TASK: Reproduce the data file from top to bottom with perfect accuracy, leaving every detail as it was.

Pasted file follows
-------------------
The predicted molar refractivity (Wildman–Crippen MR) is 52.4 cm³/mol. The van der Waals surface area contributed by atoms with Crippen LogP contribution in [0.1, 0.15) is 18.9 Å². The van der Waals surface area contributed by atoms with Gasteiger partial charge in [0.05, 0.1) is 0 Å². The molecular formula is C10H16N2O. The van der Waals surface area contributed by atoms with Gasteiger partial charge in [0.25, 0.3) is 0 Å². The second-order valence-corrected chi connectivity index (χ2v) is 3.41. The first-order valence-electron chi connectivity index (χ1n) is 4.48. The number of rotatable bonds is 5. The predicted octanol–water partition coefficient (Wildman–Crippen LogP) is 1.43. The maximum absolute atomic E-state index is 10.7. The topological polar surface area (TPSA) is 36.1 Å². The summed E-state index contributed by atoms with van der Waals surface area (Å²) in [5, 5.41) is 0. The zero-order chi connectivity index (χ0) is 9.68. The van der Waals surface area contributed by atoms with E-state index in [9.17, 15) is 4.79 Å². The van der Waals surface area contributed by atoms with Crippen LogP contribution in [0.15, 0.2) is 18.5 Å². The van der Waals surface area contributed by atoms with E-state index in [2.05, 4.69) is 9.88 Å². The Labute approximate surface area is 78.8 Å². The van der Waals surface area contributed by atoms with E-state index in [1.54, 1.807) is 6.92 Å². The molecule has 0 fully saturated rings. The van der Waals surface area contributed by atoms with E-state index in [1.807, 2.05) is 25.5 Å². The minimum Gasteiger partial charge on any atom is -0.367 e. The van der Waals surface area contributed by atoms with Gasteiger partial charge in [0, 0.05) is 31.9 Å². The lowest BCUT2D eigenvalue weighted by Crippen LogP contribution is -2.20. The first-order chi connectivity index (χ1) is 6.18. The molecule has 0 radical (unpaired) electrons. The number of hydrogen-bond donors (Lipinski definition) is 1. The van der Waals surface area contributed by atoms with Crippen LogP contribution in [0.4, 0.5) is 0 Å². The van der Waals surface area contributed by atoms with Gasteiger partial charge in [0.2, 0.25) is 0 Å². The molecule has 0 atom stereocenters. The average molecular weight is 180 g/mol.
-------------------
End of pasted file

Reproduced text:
The predicted molar refractivity (Wildman–Crippen MR) is 52.4 cm³/mol. The van der Waals surface area contributed by atoms with Crippen LogP contribution in [0.1, 0.15) is 18.9 Å². The van der Waals surface area contributed by atoms with Gasteiger partial charge in [0.05, 0.1) is 0 Å². The molecular formula is C10H16N2O. The van der Waals surface area contributed by atoms with Gasteiger partial charge in [0.25, 0.3) is 0 Å². The second-order valence-corrected chi connectivity index (χ2v) is 3.41. The first-order valence-electron chi connectivity index (χ1n) is 4.48. The number of rotatable bonds is 5. The predicted octanol–water partition coefficient (Wildman–Crippen LogP) is 1.43. The maximum absolute atomic E-state index is 10.7. The topological polar surface area (TPSA) is 36.1 Å². The summed E-state index contributed by atoms with van der Waals surface area (Å²) in [5, 5.41) is 0. The zero-order chi connectivity index (χ0) is 9.68. The van der Waals surface area contributed by atoms with E-state index in [9.17, 15) is 4.79 Å². The van der Waals surface area contributed by atoms with Crippen LogP contribution in [0.15, 0.2) is 18.5 Å². The van der Waals surface area contributed by atoms with E-state index in [2.05, 4.69) is 9.88 Å². The Labute approximate surface area is 78.8 Å². The van der Waals surface area contributed by atoms with E-state index in [1.54, 1.807) is 6.92 Å². The molecule has 0 fully saturated rings. The van der Waals surface area contributed by atoms with E-state index in [1.807, 2.05) is 25.5 Å². The minimum Gasteiger partial charge on any atom is -0.367 e. The van der Waals surface area contributed by atoms with Gasteiger partial charge in [0, 0.05) is 31.9 Å². The lowest BCUT2D eigenvalue weighted by Crippen LogP contribution is -2.20. The first-order chi connectivity index (χ1) is 6.18. The molecule has 0 radical (unpaired) electrons. The number of hydrogen-bond donors (Lipinski definition) is 1. The van der Waals surface area contributed by atoms with Crippen LogP contribution in [0.4, 0.5) is 0 Å². The van der Waals surface area contributed by atoms with Gasteiger partial charge in [0.2, 0.25) is 0 Å². The molecule has 0 atom stereocenters. The average molecular weight is 180 g/mol.